Top Linux Compatible USB Wireless Adapters

By | May 1, 2017

Top Linux Compatible USB Wireless Adapters

Getting a good USB wireless adapter to work with Linux used to be a problem but less so now with many available.
 
It is the chipset of a WiFi dongle that makes it compatible with Linux.
 
Popular chipsets include the Ralink 3070, Atheros AR9271, and Realtek 8187.
 
Out Picks for Top Linux Compatible USB Wireless Adapters
 
Panda Wireless PAU09 N600 Dual Band (2.4GHz and 5GHz) Wireless N USB Adapter W/ Dual 5dBi Antennas – Windows XP/Vista/7/8/8.1/10, Mint, Ubuntu, openSUSE, Fedora, CentOS, Kali Linux and Raspbian

Panda makes many good wireless dongles including the PAU09.
 
It has two 5dBi antennas to get good range and comes with a USB extender if needed.
Review Panda Wireless PAU09 N600 Dual Band WiFi Dongle Antennas
A big plus is its Kali Linux compatible and can go into Monitor Mode.
 
The PAU09 is a dual Band 2.4Ghz/5Ghz adapter and uses the Ralink RT5572 Chipset.
 
The one downside is no 802.11ac support, as it is a 802.11n unit.
 
Still its low cost, good range, and wide compatibility make it a good Linux USB adapter.
 
Read Full Review Here
 
 
Panda 300Mbps Wireless N USB Adapter – Windows Vista/7/8/8.1/10, Mint, Ubuntu, Fedora, openSUSE, CentOS, Lubuntu, Zorin, Kali Linux and Raspbian Wheezy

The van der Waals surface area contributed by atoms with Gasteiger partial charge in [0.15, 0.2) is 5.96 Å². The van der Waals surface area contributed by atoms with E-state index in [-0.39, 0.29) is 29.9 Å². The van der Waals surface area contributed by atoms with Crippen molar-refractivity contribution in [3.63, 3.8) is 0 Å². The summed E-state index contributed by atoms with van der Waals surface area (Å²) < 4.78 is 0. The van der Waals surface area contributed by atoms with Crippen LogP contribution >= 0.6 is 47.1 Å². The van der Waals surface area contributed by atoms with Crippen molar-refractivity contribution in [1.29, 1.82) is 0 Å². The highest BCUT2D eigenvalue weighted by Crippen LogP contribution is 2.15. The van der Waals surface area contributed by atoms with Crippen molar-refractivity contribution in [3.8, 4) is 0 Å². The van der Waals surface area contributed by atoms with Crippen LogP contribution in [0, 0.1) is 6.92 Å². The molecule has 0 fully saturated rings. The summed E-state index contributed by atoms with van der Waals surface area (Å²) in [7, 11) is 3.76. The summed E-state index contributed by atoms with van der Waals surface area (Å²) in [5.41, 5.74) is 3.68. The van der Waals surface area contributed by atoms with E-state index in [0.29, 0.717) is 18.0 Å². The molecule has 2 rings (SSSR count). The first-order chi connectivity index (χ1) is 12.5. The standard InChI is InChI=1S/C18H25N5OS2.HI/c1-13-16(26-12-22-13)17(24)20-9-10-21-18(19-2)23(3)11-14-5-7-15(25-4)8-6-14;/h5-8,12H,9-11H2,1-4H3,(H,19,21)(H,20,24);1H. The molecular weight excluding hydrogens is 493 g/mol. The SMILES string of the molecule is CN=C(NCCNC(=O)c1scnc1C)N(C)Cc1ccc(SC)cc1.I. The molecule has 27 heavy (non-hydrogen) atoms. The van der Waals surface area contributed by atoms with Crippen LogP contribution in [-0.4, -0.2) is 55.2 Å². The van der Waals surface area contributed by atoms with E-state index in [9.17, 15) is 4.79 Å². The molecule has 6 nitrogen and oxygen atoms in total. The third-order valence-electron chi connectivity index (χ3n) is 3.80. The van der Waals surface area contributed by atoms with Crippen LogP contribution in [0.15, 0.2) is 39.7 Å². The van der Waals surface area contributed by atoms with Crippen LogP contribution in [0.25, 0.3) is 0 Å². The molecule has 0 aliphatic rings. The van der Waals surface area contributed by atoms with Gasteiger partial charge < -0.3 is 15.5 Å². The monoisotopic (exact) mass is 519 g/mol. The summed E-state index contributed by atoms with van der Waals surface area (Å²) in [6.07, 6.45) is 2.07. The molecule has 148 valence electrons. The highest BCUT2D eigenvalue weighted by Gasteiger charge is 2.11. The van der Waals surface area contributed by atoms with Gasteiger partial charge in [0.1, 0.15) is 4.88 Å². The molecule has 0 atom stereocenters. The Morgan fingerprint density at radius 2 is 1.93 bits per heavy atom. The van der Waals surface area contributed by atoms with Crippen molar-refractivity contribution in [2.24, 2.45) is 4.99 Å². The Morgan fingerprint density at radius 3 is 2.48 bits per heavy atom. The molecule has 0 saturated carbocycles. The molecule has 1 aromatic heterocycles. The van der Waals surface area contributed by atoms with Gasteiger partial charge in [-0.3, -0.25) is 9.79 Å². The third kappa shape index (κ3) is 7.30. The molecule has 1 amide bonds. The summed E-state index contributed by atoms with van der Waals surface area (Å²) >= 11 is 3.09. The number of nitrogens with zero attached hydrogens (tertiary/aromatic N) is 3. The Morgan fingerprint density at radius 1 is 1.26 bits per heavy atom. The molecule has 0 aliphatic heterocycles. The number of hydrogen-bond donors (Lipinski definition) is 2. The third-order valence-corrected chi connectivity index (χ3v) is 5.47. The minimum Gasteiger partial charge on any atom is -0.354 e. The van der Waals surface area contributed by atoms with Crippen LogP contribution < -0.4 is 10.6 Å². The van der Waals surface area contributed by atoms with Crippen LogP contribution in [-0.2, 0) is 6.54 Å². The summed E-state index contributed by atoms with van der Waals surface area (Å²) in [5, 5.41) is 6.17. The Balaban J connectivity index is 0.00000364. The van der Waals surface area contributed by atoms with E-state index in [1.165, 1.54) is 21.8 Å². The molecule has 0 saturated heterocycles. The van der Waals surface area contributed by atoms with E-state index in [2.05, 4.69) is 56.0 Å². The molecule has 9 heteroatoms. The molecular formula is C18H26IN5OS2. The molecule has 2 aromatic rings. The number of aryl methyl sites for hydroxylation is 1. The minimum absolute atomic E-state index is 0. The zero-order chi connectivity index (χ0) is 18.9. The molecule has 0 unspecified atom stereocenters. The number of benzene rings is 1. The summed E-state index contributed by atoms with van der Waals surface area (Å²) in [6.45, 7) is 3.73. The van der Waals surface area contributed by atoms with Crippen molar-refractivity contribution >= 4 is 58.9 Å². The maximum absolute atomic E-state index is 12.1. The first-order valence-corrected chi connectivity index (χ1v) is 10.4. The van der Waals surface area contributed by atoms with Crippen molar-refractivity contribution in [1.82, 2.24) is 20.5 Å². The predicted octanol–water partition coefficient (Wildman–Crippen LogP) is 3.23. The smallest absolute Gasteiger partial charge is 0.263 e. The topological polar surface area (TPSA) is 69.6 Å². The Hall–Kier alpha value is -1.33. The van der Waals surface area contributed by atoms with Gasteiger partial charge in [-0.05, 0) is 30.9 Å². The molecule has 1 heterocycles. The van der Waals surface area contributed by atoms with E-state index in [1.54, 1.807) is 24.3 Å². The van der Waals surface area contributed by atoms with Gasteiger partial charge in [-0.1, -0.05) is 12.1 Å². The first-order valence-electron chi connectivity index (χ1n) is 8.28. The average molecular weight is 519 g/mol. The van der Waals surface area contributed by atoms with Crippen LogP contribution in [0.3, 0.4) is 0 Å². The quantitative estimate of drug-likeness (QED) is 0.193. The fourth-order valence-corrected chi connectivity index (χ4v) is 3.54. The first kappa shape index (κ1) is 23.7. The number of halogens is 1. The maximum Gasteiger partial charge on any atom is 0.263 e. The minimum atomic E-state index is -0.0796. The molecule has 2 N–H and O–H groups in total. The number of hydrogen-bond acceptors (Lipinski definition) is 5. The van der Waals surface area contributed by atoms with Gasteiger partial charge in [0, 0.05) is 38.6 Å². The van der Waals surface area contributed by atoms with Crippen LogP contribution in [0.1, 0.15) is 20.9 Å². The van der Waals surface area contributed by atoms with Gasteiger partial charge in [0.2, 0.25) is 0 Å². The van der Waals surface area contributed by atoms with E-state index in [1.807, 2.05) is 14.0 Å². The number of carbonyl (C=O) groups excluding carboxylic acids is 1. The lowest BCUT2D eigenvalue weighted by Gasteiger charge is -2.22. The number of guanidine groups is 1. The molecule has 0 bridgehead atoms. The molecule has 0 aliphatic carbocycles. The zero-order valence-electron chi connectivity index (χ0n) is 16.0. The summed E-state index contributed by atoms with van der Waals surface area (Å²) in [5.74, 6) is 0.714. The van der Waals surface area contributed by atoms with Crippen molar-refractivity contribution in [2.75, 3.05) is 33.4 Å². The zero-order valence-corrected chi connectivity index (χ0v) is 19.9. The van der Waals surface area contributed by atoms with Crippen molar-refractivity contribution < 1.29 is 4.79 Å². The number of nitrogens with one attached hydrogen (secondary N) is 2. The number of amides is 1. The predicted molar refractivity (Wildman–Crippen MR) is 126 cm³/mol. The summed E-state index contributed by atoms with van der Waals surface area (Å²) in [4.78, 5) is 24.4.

The Panda PAU05 is a small Wireless-N USB dongle that works with many operating systems.
 
It is a small dongle so the range is not the best and it only works in the 2.4 GHz range with 802.11n.
 
While not the fastest or longest range dongle its ability to work with many operating systems make it a good low cost choice for a Linux USB WiFI dongle.
 
Chipset RT3070
802.11n
2.4 GHz
 
 
…….
TP-Link N150 Wireless High Gain USB Adapter (TL-WN722N)

UPDATE: The TL-WN722N chipset has changed with the new version 2.
 
The TP-LINK TL-WN722N is used widely in the Pen testing Kali Linux community.
 
It works with the aircrack-ng suite and is able to go into monitor mode for testing a wireless network security.
 
A 4dBi External Antenna gives it better range than many smaller dongles.
 
Chipset Atheros AR9271
802.11n
2.4 GHz
 
 
…….
TP-Link AC1200 Wireless Dual Band USB Adapter (Archer T4U)

The TP-LINK Archer T4U is a dual band 802.11ac USB adapter.
 
It uses the Realtek RTL8812AU chipset which many have had good results getting 802.11ac in the 5GHz range working with Linux.
 
Good 802.11ac USB dongles have been slow to come about and often require some setup for the drivers.
 
Here is a link to Realtek RTL8812AU chipset and Linux. https://github.com/abperiasamy/rtl8812AU_8821AU_linux
 
If you are looking for a easy setup than going with a known working wireless-N dongle would be better.